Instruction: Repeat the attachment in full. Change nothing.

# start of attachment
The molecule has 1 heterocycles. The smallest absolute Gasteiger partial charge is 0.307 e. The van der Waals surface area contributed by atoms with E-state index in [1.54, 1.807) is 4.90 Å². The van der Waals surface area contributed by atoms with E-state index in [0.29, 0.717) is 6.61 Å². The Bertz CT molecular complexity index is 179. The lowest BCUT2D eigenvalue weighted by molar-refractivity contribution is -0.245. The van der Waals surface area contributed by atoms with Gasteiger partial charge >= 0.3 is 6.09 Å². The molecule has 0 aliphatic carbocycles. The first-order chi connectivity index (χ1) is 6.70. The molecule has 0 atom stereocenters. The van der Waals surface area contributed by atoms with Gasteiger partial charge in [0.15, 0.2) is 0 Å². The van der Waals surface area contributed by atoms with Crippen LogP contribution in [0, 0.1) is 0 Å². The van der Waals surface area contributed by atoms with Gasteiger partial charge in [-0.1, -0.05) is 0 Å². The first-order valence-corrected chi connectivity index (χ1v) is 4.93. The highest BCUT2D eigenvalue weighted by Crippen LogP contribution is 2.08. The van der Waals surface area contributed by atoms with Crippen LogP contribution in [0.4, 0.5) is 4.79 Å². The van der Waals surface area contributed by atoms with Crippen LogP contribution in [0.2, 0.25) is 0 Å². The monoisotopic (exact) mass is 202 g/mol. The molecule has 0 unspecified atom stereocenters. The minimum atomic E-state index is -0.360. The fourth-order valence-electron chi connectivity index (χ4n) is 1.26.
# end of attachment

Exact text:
The molecule has 1 heterocycles. The smallest absolute Gasteiger partial charge is 0.307 e. The van der Waals surface area contributed by atoms with E-state index in [1.54, 1.807) is 4.90 Å². The van der Waals surface area contributed by atoms with E-state index in [0.29, 0.717) is 6.61 Å². The Bertz CT molecular complexity index is 179. The lowest BCUT2D eigenvalue weighted by molar-refractivity contribution is -0.245. The van der Waals surface area contributed by atoms with Gasteiger partial charge >= 0.3 is 6.09 Å². The molecule has 0 aliphatic carbocycles. The first-order chi connectivity index (χ1) is 6.70. The molecule has 0 atom stereocenters. The van der Waals surface area contributed by atoms with Gasteiger partial charge in [0.15, 0.2) is 0 Å². The van der Waals surface area contributed by atoms with Crippen LogP contribution in [0, 0.1) is 0 Å². The van der Waals surface area contributed by atoms with Gasteiger partial charge in [-0.1, -0.05) is 0 Å². The first-order valence-corrected chi connectivity index (χ1v) is 4.93. The highest BCUT2D eigenvalue weighted by Crippen LogP contribution is 2.08. The van der Waals surface area contributed by atoms with Crippen LogP contribution in [0.4, 0.5) is 4.79 Å². The van der Waals surface area contributed by atoms with Crippen LogP contribution in [0.2, 0.25) is 0 Å². The monoisotopic (exact) mass is 202 g/mol. The molecule has 0 unspecified atom stereocenters. The minimum atomic E-state index is -0.360. The fourth-order valence-electron chi connectivity index (χ4n) is 1.26.